Nicolas Batum certainly isn't shy about showering himself with praise.
When asked if he thought he should be named to the Western Conference All-Star team, Batum took his answer one step above simply saying "Yes."
Really, now? Why is that?
Because the numbers say so, as he told Haynes:
Because of the numbers that I have and the way I play with this team. I got two triple-doubles and I should have about five or six. And we’re 31-9, maybe the best team in the West so far. I think it’ll be tough to get three All-Stars because Damian and L.A. are going to be in it. And our coach, too. But I deserve consideration.
Although his initial delivery—Durant reference—wasn't the most tactful, Batum has a point. His numbers suggest that he deserves consideration.
Batum joins LeBron James, James Harden, Lance Stephenson, Russell Westbrook, Michael Carter-Williams and Durant as the only seven NBA players averaging at least 13 points, five rebounds and five assists per game.
Three of those seven are All-Star locks—Harden, James and Durant. If Westbrook were healthy, he would fall into that category as well.
Carter-Williams' case is lukewarm, because coaches don't usually pay respects to rookies in the form of an All-Star selection. But as for Lance Stephenson, teammate Paul George believes he's right there, per USA Today's Jeff Zillgitt:
He should be close. You think about what we're doing, us being No. 1 in the East. Him being the leader in triple-doubles in the league. It goes to show how big of a part he is to our team. He should get a lot of consideration. The No. 1 team in the league should be putting in three All-Stars.
No, not Stephenson's All-Star case. Those who have fallen victim to his "'Surfin' U.S.A.' meets squatting dog meets Xena: Warrior Princess" celebration dance may spitefully disagree, but he has a strong chance of being named to the Eastern Conference All-Star team.
George's assertion that the league's best team deserves three All-Stars steps on the toes of what Batum said.
"If we’re in first, yes, I believe we should get three," Batum told Haynes.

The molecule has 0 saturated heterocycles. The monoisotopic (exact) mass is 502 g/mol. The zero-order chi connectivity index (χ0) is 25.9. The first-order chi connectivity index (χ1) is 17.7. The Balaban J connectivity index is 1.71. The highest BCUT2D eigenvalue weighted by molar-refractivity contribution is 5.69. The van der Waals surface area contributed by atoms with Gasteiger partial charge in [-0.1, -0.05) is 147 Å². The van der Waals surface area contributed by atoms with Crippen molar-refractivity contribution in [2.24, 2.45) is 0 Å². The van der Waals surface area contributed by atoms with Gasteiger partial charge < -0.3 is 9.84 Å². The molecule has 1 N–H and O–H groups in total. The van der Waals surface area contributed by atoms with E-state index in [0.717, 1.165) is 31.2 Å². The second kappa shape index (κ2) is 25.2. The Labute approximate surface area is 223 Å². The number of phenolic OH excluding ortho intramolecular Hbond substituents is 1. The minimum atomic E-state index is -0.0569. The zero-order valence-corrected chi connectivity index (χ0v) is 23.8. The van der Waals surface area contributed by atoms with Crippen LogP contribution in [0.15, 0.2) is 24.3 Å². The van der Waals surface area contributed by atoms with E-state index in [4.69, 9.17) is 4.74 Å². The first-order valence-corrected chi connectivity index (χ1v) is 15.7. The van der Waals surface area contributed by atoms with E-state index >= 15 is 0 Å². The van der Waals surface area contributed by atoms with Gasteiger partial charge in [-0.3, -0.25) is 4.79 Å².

The Portland Trail Blazers are within a half-game of the Western Conference's best record, and they play home to two surefire All-Stars in Damian Lillard and LaMarcus Aldridge. If the Blazers can supersede the San Antonio Spurs, do they deserve a third All-Star like the league-leading Indiana Pacers will probably get?
Better yet, does Batum deserve a selection?
Small forward is a thin position, especially out West, aided partly by the rise of stretch 4s. After Durant, there really is no clear-cut No. 2. If not Batum, then who? Rudy Gay? Kawhi Leonard? Chandler Parsons?
For All-Star purposes, we could be looking at no one.
Last year, Durant was the only small forward named to the West's All-Star team. He was joined by Tim Duncan, Zach Randolph, Blake Griffin, David Lee and Aldridge, none of whom qualify as small forwards.
With Kevin Love's video-game numbers back in the mix, we could be headed for a repeat of 2013, where bigger forwards take center stage.
All-Star ballots and roster spots offer open-ended interpretations of positions. There are no small and power forward specifications—there are only forwards, hurting Batum's chances of earning a selection.
"I want to be there," Batum deadpanned to Haynes.
Surpass San Antonio in the standings, and he'll have a much better chance of making the trip to New Orleans than he does now.